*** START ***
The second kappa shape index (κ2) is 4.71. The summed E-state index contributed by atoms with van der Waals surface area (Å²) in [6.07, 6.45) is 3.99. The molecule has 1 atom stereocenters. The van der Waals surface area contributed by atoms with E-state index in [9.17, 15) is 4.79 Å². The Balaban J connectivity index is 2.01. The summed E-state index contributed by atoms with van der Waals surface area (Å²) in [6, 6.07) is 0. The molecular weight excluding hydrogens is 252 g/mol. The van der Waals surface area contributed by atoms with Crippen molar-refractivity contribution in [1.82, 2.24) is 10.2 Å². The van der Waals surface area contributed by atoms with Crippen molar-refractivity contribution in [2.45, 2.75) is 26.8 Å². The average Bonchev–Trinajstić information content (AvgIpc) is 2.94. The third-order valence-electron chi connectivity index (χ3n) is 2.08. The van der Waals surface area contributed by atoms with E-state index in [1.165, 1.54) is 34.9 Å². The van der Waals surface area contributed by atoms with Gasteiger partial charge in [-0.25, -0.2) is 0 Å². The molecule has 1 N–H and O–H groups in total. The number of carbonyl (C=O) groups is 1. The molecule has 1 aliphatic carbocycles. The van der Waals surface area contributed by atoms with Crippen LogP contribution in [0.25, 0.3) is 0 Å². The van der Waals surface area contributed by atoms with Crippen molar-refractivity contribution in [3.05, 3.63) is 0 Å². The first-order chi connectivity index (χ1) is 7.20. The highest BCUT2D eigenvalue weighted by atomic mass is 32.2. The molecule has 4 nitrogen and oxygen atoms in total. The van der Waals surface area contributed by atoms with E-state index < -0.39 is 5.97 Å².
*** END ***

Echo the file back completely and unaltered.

The second kappa shape index (κ2) is 4.71. The summed E-state index contributed by atoms with van der Waals surface area (Å²) in [6.07, 6.45) is 3.99. The molecule has 1 atom stereocenters. The van der Waals surface area contributed by atoms with E-state index in [9.17, 15) is 4.79 Å². The Balaban J connectivity index is 2.01. The summed E-state index contributed by atoms with van der Waals surface area (Å²) in [6, 6.07) is 0. The molecular weight excluding hydrogens is 252 g/mol. The van der Waals surface area contributed by atoms with Crippen molar-refractivity contribution in [1.82, 2.24) is 10.2 Å². The van der Waals surface area contributed by atoms with Crippen molar-refractivity contribution in [2.45, 2.75) is 26.8 Å². The average Bonchev–Trinajstić information content (AvgIpc) is 2.94. The third-order valence-electron chi connectivity index (χ3n) is 2.08. The van der Waals surface area contributed by atoms with E-state index in [1.165, 1.54) is 34.9 Å². The van der Waals surface area contributed by atoms with Gasteiger partial charge in [-0.25, -0.2) is 0 Å². The molecule has 1 N–H and O–H groups in total. The number of carbonyl (C=O) groups is 1. The molecule has 1 aliphatic carbocycles. The van der Waals surface area contributed by atoms with Crippen LogP contribution in [0.25, 0.3) is 0 Å². The van der Waals surface area contributed by atoms with Crippen molar-refractivity contribution in [3.05, 3.63) is 0 Å². The first-order chi connectivity index (χ1) is 7.20. The highest BCUT2D eigenvalue weighted by atomic mass is 32.2. The molecule has 4 nitrogen and oxygen atoms in total. The van der Waals surface area contributed by atoms with E-state index < -0.39 is 5.97 Å².